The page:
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Discussion Starter #1
Going to look at a Folk Dancer 27 after lunch. Fiberglass boat, 1968, based on the folkboat but with 7 1/2 ft. beam. Never even heard of one myself, photo shows her lines that remind me of a Contessa 26 (saw one 2 days ago, also on the hard).

It just popped up for sale nearby so I have to look. Here are some specs off the net: LOA 27 ft., LWL 19' 8", Beam 7' 6", draws 4ft. with full keel, SA 256 sq ft., Displacement about 5000 lb, Ballast 2800 lbs.

Original brochures talk of designed for transatlantic passages.

Any one ever see one or sail one?
 

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Discussion Starter #3 (Edited)
I like the looks alot! Great lines.
Yes, she has those beautiful curves that knock me out! :D

Now I'm struggling to find a "need" for her. She doesn't actually fit my lifestyle, but................, hmmmmm, maybe I need a (nother) project?

When I unexpectedly saw that Contessa 26, it felt like in inner punch to my stomach. She'd just been sold and was shipping out for Nevada (landlocked!) so it was hands off for me. I think I have a weakness.

If there is a cure, I'm not sure I want it.

Well, I won't worry till I see her condition. I'll just keep an open mind................and bring cash. ;)
 

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Discussion Starter #4
From Wikipedia, the free encyclopedia


"Folkdancer 27 is a British-made fiberglass sailboat designed by Fredk R. Parker, M.R.I.N.A and built during the 1960s (1966 -?) by Russell Marine, Ltd of Essex, England. The Folkdancer 27 (Folk Dancer 27) was based on the very successful Folkboat design.

The Folkdancer 27 stats are as follows: L.O.A. 27' 0" (8.23 m), L.W.L. 19' 8" (6.00 m), Beam 7' 6" (2.29 m), Keel long, Draft 4' 0" (1.21 m), Headroom 5' 10" (1.78 m), Berths 4/5, Sail Area 264 ft² (24.31 m²), Genoa 208 ft² (19.0 m²), Ballast 2800 lb (1270 kg), Ratio 55%, Trailing weight 4480 lb (2030 kg)."


Displacement is 2256 kg. on the blueprint I downloaded, that's closer to 5000 lbs.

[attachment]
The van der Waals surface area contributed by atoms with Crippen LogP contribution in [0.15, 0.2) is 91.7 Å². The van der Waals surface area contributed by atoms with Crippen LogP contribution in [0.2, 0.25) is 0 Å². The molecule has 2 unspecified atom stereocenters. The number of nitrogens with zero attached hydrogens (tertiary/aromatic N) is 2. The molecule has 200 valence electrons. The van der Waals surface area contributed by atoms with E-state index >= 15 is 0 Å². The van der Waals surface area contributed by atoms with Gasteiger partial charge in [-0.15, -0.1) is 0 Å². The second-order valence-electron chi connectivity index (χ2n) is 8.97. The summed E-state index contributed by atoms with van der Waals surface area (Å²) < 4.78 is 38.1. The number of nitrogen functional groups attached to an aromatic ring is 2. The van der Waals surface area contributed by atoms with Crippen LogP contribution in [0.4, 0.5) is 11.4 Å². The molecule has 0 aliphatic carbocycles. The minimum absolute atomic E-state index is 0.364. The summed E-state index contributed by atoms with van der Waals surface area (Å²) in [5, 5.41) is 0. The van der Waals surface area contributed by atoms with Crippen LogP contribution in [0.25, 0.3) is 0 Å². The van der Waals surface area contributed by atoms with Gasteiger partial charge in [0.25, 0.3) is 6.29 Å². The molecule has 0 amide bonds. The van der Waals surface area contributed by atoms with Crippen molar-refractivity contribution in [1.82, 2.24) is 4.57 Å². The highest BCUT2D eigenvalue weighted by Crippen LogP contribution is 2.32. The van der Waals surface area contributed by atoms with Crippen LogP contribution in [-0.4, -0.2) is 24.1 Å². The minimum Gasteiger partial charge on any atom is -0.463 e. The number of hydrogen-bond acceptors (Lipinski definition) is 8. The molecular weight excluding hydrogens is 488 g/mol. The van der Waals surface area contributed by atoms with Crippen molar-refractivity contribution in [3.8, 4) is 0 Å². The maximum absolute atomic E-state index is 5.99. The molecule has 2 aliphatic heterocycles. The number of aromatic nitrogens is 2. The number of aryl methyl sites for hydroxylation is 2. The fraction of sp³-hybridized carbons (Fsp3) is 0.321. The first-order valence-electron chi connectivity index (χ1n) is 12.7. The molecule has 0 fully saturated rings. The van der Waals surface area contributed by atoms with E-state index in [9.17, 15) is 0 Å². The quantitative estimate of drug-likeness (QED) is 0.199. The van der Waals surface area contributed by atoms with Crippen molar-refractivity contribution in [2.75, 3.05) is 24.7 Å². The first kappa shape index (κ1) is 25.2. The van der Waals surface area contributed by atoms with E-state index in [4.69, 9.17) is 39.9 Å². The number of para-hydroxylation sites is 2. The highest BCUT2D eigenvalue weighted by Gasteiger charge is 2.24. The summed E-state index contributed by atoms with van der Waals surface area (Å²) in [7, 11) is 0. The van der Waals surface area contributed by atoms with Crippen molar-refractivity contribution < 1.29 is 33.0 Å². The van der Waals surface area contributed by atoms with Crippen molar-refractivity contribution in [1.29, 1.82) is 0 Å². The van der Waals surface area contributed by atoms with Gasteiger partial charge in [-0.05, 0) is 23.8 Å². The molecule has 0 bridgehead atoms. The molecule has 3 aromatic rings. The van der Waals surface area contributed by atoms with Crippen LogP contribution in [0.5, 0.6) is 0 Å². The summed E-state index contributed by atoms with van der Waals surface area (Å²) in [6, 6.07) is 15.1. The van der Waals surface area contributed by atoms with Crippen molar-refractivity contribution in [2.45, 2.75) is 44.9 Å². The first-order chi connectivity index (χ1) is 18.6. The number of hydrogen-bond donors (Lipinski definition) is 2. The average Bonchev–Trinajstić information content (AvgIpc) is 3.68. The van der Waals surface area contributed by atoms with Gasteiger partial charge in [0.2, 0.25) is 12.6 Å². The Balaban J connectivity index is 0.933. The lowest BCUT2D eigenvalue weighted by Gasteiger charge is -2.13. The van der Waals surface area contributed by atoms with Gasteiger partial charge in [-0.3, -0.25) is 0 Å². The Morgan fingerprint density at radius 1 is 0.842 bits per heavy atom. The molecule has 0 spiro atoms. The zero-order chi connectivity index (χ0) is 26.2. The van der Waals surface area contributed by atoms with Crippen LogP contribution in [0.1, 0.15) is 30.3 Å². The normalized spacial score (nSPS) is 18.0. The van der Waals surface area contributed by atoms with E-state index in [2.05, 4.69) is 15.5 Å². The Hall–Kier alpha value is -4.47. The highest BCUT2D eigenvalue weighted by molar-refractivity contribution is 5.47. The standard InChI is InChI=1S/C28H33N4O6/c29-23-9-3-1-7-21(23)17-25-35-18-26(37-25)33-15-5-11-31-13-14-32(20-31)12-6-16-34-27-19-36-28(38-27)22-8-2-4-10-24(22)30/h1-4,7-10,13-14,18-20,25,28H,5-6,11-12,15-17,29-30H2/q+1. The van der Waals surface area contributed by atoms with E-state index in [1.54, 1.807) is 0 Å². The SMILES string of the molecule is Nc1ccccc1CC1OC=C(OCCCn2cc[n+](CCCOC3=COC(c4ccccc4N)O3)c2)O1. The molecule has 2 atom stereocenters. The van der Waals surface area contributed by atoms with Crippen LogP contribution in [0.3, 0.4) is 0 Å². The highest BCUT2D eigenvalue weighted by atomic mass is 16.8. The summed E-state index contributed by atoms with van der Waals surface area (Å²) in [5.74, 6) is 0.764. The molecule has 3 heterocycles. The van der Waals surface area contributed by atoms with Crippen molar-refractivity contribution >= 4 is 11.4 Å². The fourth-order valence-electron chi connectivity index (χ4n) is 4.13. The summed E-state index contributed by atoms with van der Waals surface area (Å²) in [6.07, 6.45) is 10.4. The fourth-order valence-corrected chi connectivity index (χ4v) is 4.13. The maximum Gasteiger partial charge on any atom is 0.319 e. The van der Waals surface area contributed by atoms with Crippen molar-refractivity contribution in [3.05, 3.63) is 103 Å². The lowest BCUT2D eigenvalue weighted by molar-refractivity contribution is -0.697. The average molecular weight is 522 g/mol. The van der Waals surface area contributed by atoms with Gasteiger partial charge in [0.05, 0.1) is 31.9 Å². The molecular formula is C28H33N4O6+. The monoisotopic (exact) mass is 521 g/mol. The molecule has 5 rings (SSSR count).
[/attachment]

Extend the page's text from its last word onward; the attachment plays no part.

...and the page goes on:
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Discussion Starter #7 (Edited)
Well, I looked at the boat............a beautiful woman who's been badly mistreated, then neglected for years. She went through a rocky time that smashed off a big chunk on the bottom of the rudder, as well as breaking the rudder bottom away from the bottom pivot.
There are several smaller impacts, and especially one larger impact on the encapsulated keel that may have happened at the same time. The seal looks breached (fiberglass integrity broken). Lead does "sound" bonded to the fiberglass though. Worse still, the rudder shaft is jammed tight in the pivot tube down from the tiller. I'm afraid the impact with the Maine ledge to the rudder bent the rudder shaft and jammed it tight.

It may have happened over time, or it may be related to the impact with ledge (lots of that in the water in Maine), but the mast base shows cracking in the fiberglass supporting it. Also worse still, the support post on the starboard side has a small door hung on it, and that door is broken off and doesn't close. I'm afraid that it could also be impact related. Fortunately, the door is off by only a little, so damage may be limited and grinding/beefing up may stop all movement. I should mention that the downwards load from the mast is not supported by a center post, but by a steel bridge that carries the load to each side of the passage to the V berths, thus avoiding that darned center post. That starboard support post is part of the bulkhead, and on that side the bulkhead has some rot at the bottom, not a huge amount like some I've seen.

Incidentally, the chainplates I looked at were not fastened to wooden (and often rotting) bulkheads, but to massively built up thick sections of fiberglass. Was there wood in those thick sections? I don't know. The owner claims there is no balsa core in the decks - 1968 build date makes that believable.

He drilled through the deck so he had an opportunity to look. I did not.

Breaks my heart to see a boat like that neglected.
 

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Discussion Starter #8
For anyone considering this make of boat, I think I'll describe the chainplates for the shrouds better. Looking at my photos and not being in a rush, it's plain that the built up fiberglass anchors are actually a piece of wood bolted to the chainplate and glassed over.



This means that when the water does finally penetrate the deck it arrives in a closed pocket, with no where to go. The wood could turn to mush and you would not be able to tell. If it was my boat I'd drill a couple decent sized holes in the bottom to drain and test the wood, and one or two smaller ones in the top to let in air and test the wood.

It may be better to have the chainplates bolted to the bulkheads where at least you can keep an eye on them and they can dry out.
 
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